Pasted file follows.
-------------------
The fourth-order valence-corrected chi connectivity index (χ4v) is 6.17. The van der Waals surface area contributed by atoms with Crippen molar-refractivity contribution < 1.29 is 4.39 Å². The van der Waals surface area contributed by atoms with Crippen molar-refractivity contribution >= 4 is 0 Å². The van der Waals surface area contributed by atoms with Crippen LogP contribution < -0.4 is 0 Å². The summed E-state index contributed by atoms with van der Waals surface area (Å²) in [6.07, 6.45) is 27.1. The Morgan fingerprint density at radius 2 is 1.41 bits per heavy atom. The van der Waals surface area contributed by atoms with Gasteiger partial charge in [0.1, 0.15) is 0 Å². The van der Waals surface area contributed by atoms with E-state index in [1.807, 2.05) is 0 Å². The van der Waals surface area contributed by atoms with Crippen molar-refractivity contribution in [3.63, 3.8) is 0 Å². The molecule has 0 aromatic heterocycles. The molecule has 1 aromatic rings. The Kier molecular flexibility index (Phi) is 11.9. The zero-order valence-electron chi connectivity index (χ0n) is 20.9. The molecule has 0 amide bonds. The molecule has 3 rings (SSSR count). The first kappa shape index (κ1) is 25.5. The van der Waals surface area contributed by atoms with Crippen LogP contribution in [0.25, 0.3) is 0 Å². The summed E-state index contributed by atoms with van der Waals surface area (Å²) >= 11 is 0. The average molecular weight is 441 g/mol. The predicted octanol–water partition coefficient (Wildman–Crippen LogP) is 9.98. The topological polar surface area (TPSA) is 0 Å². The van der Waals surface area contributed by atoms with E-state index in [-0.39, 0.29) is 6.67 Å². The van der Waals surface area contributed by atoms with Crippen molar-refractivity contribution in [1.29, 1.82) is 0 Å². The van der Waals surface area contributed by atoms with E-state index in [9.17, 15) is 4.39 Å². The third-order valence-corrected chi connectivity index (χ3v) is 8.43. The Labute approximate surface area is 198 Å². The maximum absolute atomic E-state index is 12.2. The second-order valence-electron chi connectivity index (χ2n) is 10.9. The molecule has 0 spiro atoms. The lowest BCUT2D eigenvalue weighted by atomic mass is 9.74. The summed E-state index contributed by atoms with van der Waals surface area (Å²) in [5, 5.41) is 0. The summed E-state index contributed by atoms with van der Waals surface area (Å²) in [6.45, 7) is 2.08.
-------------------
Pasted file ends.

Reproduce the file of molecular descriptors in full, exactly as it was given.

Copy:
The fourth-order valence-corrected chi connectivity index (χ4v) is 6.17. The van der Waals surface area contributed by atoms with Crippen molar-refractivity contribution < 1.29 is 4.39 Å². The van der Waals surface area contributed by atoms with Crippen molar-refractivity contribution >= 4 is 0 Å². The van der Waals surface area contributed by atoms with Crippen LogP contribution < -0.4 is 0 Å². The summed E-state index contributed by atoms with van der Waals surface area (Å²) in [6.07, 6.45) is 27.1. The Morgan fingerprint density at radius 2 is 1.41 bits per heavy atom. The van der Waals surface area contributed by atoms with Gasteiger partial charge in [0.1, 0.15) is 0 Å². The van der Waals surface area contributed by atoms with E-state index in [1.807, 2.05) is 0 Å². The van der Waals surface area contributed by atoms with Crippen molar-refractivity contribution in [3.63, 3.8) is 0 Å². The molecule has 0 aromatic heterocycles. The molecule has 1 aromatic rings. The Kier molecular flexibility index (Phi) is 11.9. The zero-order valence-electron chi connectivity index (χ0n) is 20.9. The molecule has 0 amide bonds. The molecule has 3 rings (SSSR count). The first kappa shape index (κ1) is 25.5. The van der Waals surface area contributed by atoms with Crippen LogP contribution in [0.25, 0.3) is 0 Å². The summed E-state index contributed by atoms with van der Waals surface area (Å²) >= 11 is 0. The average molecular weight is 441 g/mol. The predicted octanol–water partition coefficient (Wildman–Crippen LogP) is 9.98. The topological polar surface area (TPSA) is 0 Å². The van der Waals surface area contributed by atoms with E-state index in [-0.39, 0.29) is 6.67 Å². The van der Waals surface area contributed by atoms with Crippen molar-refractivity contribution in [1.29, 1.82) is 0 Å². The van der Waals surface area contributed by atoms with E-state index in [9.17, 15) is 4.39 Å². The third-order valence-corrected chi connectivity index (χ3v) is 8.43. The Labute approximate surface area is 198 Å². The maximum absolute atomic E-state index is 12.2. The second-order valence-electron chi connectivity index (χ2n) is 10.9. The molecule has 0 spiro atoms. The lowest BCUT2D eigenvalue weighted by atomic mass is 9.74. The summed E-state index contributed by atoms with van der Waals surface area (Å²) in [5, 5.41) is 0. The summed E-state index contributed by atoms with van der Waals surface area (Å²) in [6.45, 7) is 2.08.